Mass and 1H-NMR-spectra are in accordance with the assigned structure.

Mass spectrum (ESI+): m/z=441 [M+H]+

Example 2 Preparation of the Crystalline Form

As described hereinbefore during the drying process at elevated temperatures, for example at temperatures of about 50° C. or above, and depending on the conditions during the drying process, like low relative humidity, at least some amount of water bound in the crystalline form may also be removed. As this process is reversible, storing of the substance at normal conditions, preferably in a humid environment, for example at a relative humidity above 30% or between 30 and 60%, yields a hydrate according to this invention again.

Example 2.1

21.9 g of resinous or foamy 4′-[(2-fluoro-4-methoxyphenyl)methyl]-5′-methyl-1′-(1-methylethyl)-1H-pyrazol-3′-O-β-D-glucopyranoside is dissolved in ethanol. The solvent is distilled off under reduced pressure just to the point of beginning of foaming. The resulting thick, clear syrup is dissolved in water (75 ml) at about 20° C. and crystallisation is induced by scratching with a glass rod. The process of crystallisation is completed by stirring the suspension at approximately 20° C. for approx. 16 h. The product is isolated by filtration, washed with cold water, dried first at approximately 20° C. in a desiccator (NaOH pellets) and finally at about 40° C. to yield colourless crystals.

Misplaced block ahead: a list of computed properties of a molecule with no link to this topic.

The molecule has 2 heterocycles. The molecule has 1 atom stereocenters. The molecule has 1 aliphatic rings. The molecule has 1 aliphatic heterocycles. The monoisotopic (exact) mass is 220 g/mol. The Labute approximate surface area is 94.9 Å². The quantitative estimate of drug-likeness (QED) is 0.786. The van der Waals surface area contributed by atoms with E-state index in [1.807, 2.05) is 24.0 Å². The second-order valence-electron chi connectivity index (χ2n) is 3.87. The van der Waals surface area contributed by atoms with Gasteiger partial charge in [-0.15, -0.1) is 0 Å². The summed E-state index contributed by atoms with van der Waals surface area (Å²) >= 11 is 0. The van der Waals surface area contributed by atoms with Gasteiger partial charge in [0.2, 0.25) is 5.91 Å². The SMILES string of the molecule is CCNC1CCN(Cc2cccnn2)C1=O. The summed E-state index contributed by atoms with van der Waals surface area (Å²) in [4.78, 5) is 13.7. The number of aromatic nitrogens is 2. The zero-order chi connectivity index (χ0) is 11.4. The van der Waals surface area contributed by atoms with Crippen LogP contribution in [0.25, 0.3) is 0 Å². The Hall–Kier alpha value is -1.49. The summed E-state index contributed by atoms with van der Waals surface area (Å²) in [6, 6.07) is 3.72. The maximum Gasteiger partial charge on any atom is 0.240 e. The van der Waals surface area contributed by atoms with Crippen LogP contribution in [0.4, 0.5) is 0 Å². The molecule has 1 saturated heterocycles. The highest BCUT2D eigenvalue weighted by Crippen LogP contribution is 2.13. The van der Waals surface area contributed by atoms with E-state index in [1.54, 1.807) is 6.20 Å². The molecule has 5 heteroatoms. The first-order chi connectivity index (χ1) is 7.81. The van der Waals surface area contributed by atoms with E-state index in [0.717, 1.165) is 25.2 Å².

Example 2.2

27.80 g of resinous 4′-[(2-fluoro-4-methoxyphenyl)methyl]-5′-methyl-1′-(1-methylethyl)-1H-pyrazol-3′-O-β-D-glucopyranoside is dissolved in THF (28 mL). TBME (190 mL) and water (1 mL) are added and the mixture is heated to reflux. The hot solution is filtered and in the filtrate crystallization is induced by scratching with a glass rod or by inocculating with seed crystals. Crystallisation is completed by stirring at approximately 20° C. for 15 h. The product is isolated by filtration, washed with TBME and dried at 40 to 50° C.

Example 2.3

16 mL THF is added to 28 g of resinous 4′-[(2-fluoro-4-methoxyphenyl)methyl]-5′-methyl-1′-(1-methylethyl)-1H-pyrazol-3′-O-β-D-glucopyranoside. TBME (100 mL) is added and the mixture is warmed to 50° C. Water (1.1 mL) and further TBME (120 mL) are added at 50° C. to the clear solution. The hot solution is then seeded and cooled to 30° C. within 1 h. Alternatively crystallization may be induced by scratching with a glass rod for example. The resulting thick suspension is further cooled to approx. 0° C. and is stirred at this temperature for 2.5 h. It is then filtered, washed with cold TBME and dried at 45° C. to yield a crystalline product.